Smart Deemed Safe. Kinda.

Glenn Swanson
by Glenn Swanson
smart deemed safe kinda

According to the AP [via Yahoo! News], the diminutive 2008 smart fortwo received an Insurance Institute for Highway Safety ( IIHS) rating of "good" in both front- and side-impact testing. It's the IIHS' highest rating. However, the IIHS pointed out that "the front-end test scores can't be compared across weight classes, meaning a small car that earns a good rating isn't considered safer than a large car that did not earn the highest rating." Still, "all things being equal in safety, bigger and heavier is always better," says IIHS president, Adrian Lund. Meanwhile, U.S. government crash tests gave the fortwo five stars in side-crash testing, BUT the driver door unlatched and opened. Government regulators say the incident requires them to note a "safety concern," which will appear on the cars' window stickers. More than 6.1k smart cars have been sold in the U.S. through April 2008. "America has never seen a car this size before and their first question usually isn't about (fuel) economy, it's about safety," says the president of smart USA, Dave Schembri. "And that's why we think these results are so very important." So now you know: the clown car is a safe ride. As long as you stay out of the way of Tahoes and Expeditions.

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4 of 18 comments
  • Kurt B Kurt B on May 14, 2008

    Having to pay Mercedes dealership rates to maintain/fix these things pretty much removes any remaining argument to buy one in my mind.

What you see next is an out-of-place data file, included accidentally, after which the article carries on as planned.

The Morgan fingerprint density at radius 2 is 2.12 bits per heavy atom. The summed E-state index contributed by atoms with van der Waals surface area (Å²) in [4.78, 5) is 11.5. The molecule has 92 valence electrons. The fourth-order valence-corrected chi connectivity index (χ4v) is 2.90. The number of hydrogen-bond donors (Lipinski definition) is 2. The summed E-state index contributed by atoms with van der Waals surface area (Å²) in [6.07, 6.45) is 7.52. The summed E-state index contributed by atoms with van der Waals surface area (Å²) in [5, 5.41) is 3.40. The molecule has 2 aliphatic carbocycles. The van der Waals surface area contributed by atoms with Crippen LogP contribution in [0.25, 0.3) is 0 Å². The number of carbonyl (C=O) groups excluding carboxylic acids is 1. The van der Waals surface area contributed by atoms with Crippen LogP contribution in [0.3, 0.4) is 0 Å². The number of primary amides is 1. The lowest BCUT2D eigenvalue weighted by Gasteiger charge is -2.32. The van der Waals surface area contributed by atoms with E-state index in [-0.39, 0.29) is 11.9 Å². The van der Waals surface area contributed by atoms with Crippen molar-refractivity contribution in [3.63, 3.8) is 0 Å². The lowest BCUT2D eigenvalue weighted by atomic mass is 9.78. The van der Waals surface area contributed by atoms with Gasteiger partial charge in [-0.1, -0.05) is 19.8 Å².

• Rudiger Rudiger on May 14, 2008

    In addition to the other negatives on larger vehicles involved in impacts already stated, it should be noted that these same large vehicles are primarily body-on-frame construction, the inherent design of which is substantially more difficult to incorporate crumple zones. The theory goes that although a large body-on-frame vehicle itself might sustain less damage in an impact, the force of the collision stands a much greater chance of being transferred to the occupants than a smaller, unibody construction vehicle designed to crumple and absorb that same impact force.

  • Offroadinfrontier Offroadinfrontier on May 14, 2008

    "America has never seen a car this size before and their first question usually isn't about (fuel) economy, it's about safety," Do what? While it might be small, I've parked beside old rust-buckets that make my xA look big - no joke. While it might be the smallest in the Current market, that doesn't mean much, since only 8 years ago a "Large" truck was roughly the size of a modern "Midsize" truck (compare a new frontier to an old 1500). As far as the bigger/better thing goes - I feel much safer in my xA and my 300zx than most cars out there. The xA is a very small target and brakes as quickly as a brand new 'Vette. my old 300 might not be a rocket, but it handles like a dream. Try emergency-swerving in any sports car and compare it to a modern SUV, and then say bigger is safer... While there are plenty of wrecks that extend beyond the reach of avoidance, at least with a smaller car (with a low COG), you can safely slow down to a much less dramatic speed and direct the car to the "lesser" of the evils without worrying about a tire popping off the ground and rolling on your head. -- As far as the trucks go, and a little OT.. what happened to small trucks? I'm dying to get my hands on a mid-90's nissan D21. Not all of us need behemoths to haul around what we need hauled - a decent I4 with a 5-speed is more than enough for me!!

  • Shaker Shaker on May 15, 2008

    As a mission, the "Smart" car is a failure. Hopefully, enough early adopters of this "darling" automobile (fashion statement) will allow MB to address its major shortcomings; i.e. the crappy tranny, inefficient, weak motor and compromised suspension. But then, it will cross the $20k mark.